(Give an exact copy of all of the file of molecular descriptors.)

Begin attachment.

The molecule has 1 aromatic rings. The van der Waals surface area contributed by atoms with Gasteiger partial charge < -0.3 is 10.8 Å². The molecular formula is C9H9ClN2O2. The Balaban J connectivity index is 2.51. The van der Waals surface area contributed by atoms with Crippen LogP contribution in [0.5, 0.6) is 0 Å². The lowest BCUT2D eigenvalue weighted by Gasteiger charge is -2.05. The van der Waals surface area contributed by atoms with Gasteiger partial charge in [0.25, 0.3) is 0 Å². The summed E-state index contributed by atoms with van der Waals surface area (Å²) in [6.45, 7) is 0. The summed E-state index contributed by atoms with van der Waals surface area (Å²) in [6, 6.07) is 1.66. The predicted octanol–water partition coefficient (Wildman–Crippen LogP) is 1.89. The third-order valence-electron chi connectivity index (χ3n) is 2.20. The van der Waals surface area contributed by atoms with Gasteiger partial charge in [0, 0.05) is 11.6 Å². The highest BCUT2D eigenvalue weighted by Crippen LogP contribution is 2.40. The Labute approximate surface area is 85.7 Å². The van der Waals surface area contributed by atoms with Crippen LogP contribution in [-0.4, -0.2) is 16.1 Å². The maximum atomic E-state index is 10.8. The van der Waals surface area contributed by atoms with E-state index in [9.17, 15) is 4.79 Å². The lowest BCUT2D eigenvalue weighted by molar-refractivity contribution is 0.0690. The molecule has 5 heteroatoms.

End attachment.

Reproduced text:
The molecule has 1 aromatic rings. The van der Waals surface area contributed by atoms with Gasteiger partial charge < -0.3 is 10.8 Å². The molecular formula is C9H9ClN2O2. The Balaban J connectivity index is 2.51. The van der Waals surface area contributed by atoms with Crippen LogP contribution in [0.5, 0.6) is 0 Å². The lowest BCUT2D eigenvalue weighted by Gasteiger charge is -2.05. The van der Waals surface area contributed by atoms with Gasteiger partial charge in [0.25, 0.3) is 0 Å². The summed E-state index contributed by atoms with van der Waals surface area (Å²) in [6.45, 7) is 0. The summed E-state index contributed by atoms with van der Waals surface area (Å²) in [6, 6.07) is 1.66. The predicted octanol–water partition coefficient (Wildman–Crippen LogP) is 1.89. The third-order valence-electron chi connectivity index (χ3n) is 2.20. The van der Waals surface area contributed by atoms with Gasteiger partial charge in [0, 0.05) is 11.6 Å². The highest BCUT2D eigenvalue weighted by Crippen LogP contribution is 2.40. The Labute approximate surface area is 85.7 Å². The van der Waals surface area contributed by atoms with Crippen LogP contribution in [-0.4, -0.2) is 16.1 Å². The maximum atomic E-state index is 10.8. The van der Waals surface area contributed by atoms with E-state index in [9.17, 15) is 4.79 Å². The lowest BCUT2D eigenvalue weighted by molar-refractivity contribution is 0.0690. The molecule has 5 heteroatoms.